Ontario needs to add 1 million new homes over next decade to keep up with population growth, report says

Ontario needs to add one million homes over the next decade to keep up with population growth and address the snowballing supply gap that's already resulting in young families struggling to find a home, according to new research. 

It will be a 'monumental challenge' to build this much housing but necessary, says the report's author

These single family homes being constructed in Vaughan, Ont., will help address the supply gap, but high-density, more affordable units are actually what's needed more, researchers say. (David Donnelly/CBC)

Ontario needs to add one million homes over the next decade to keep up with population growth and address the  snowballing supply gap that's already resulting in young families struggling to find a home, according to new research. 

It will be a "monumental challenge" to build this much housing, said report author Mike Moffatt, senior director of policy at the Smart Prosperity Institute, a think tank in Ottawa.

He estimates in a typical year, about 70,000 units of all types are added, from detached houses to condominiums to purpose-built rentals to subsidized units. That number will have to increase to 100,000 to accommodate the expected 2.27 million more people who will live in Ontario by 2031.

"We have never built, at least in my lifetime, at that level in Ontario," Moffatt said in an interview.

"If we're not able to build these homes, it's more people living in tents, getting evicted from parks. It's more families having to drive further and further away from Toronto, further away from their jobs in order to afford a home. It's more people moving to other provinces. It's us losing talent from around the world." 

Family-friendly homes needed

Moffatt estimates the province is currently short nearly 65,000 homes, based on recent population growth, and the number of housing that was actually built in recent years. He expects 911,000 more families will be formed in the next 10 years, according to Ministry of Finance projections.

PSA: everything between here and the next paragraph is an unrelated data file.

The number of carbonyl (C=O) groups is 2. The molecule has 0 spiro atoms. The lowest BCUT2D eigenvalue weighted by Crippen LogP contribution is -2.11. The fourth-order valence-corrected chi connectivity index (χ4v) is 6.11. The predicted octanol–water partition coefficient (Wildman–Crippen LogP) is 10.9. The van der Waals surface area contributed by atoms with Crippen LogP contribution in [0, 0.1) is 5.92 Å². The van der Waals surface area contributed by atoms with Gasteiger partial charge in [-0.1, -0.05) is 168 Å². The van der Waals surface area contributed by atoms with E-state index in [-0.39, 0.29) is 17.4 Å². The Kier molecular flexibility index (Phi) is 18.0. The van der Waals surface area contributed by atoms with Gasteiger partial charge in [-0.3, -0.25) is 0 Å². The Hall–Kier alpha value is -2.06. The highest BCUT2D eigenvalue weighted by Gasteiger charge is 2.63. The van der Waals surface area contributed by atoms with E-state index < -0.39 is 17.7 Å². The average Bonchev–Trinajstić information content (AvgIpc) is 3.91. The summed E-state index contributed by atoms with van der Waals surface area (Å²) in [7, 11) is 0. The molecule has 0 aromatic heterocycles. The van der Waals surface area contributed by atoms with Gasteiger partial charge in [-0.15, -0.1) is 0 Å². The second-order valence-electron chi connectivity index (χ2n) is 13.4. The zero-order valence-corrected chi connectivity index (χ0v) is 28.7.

A condo under construction in downtown Toronto in 2019. (John Rieti/CBC)

One million homes would fill the current gap and ensure both existing and new families have a place to live, Moffatt said. Demand will be particularly intense for "family-friendly" homes, where young couples have space to raise one or more children — a trend that's already manifesting, he noted.

"We've got a lot of 20 somethings in the province who are just about ready to start a family," he said. "So we need to make sure that the baby has a new home and there's somewhere for all Ontarians to live." 

The way to solve the problem is not to add to urban sprawl but rather build up existing neighbourhoods, particularly along transit lines, he said. The more housing that exists, the more affordable it will be.

The purpose of the report, funded by the Ontario Home Builders' Association, is to spur the city, province and federal government to recognize there's a problem and facilitate the needed growth by legislating increased density, Moffatt said. 

Province says its seeing more construction

The provincial government introduced a housing supply action plan in 2019 to address the housing crisis, said ministry spokesperson Melissa Diakoumeas. It's meant to speed up and lower the costs of development approvals and increase housing types and supply. 

"After years of not keeping up with demographic growth, Ontario is now moving toward creating enough new homes for every new household," she said. 

Construction started on close to 80,000 homes in 2020 — more than any other year in the last decade, Diakoumeas said. 

University of Toronto planning Prof. Matti Siemiatycki is also urging governments to move quickly to facilitate more developments of affordable, accessible rental housing and low-rise condominiums to accommodate families — both of which aren't being built nearly fast enough, he said.

"We are in a moment of significant need for investment," Siemiatycki said. "This crisis will not resolve on its own, especially with the level of immigration and growth that we're experiencing."


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